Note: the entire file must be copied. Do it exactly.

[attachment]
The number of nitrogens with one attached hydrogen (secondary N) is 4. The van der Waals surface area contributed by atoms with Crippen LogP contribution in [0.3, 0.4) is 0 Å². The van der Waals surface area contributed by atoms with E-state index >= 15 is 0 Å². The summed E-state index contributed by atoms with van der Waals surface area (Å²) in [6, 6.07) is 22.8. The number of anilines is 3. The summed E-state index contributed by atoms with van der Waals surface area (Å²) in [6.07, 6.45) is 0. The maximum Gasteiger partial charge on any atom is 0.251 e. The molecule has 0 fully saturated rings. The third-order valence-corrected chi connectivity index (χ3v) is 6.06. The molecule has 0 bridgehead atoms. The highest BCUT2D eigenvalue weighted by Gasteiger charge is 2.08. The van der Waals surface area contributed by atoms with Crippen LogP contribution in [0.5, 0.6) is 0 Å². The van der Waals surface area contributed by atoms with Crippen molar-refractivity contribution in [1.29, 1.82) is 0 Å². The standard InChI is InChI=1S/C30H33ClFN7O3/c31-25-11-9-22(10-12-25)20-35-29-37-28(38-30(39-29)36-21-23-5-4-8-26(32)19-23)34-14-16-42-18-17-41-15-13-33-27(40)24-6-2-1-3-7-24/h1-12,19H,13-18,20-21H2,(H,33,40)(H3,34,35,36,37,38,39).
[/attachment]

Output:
The number of nitrogens with one attached hydrogen (secondary N) is 4. The van der Waals surface area contributed by atoms with Crippen LogP contribution in [0.3, 0.4) is 0 Å². The van der Waals surface area contributed by atoms with E-state index >= 15 is 0 Å². The summed E-state index contributed by atoms with van der Waals surface area (Å²) in [6, 6.07) is 22.8. The number of anilines is 3. The summed E-state index contributed by atoms with van der Waals surface area (Å²) in [6.07, 6.45) is 0. The maximum Gasteiger partial charge on any atom is 0.251 e. The molecule has 0 fully saturated rings. The third-order valence-corrected chi connectivity index (χ3v) is 6.06. The molecule has 0 bridgehead atoms. The highest BCUT2D eigenvalue weighted by Gasteiger charge is 2.08. The van der Waals surface area contributed by atoms with Crippen LogP contribution in [0.5, 0.6) is 0 Å². The van der Waals surface area contributed by atoms with Crippen molar-refractivity contribution in [1.29, 1.82) is 0 Å². The standard InChI is InChI=1S/C30H33ClFN7O3/c31-25-11-9-22(10-12-25)20-35-29-37-28(38-30(39-29)36-21-23-5-4-8-26(32)19-23)34-14-16-42-18-17-41-15-13-33-27(40)24-6-2-1-3-7-24/h1-12,19H,13-18,20-21H2,(H,33,40)(H3,34,35,36,37,38,39).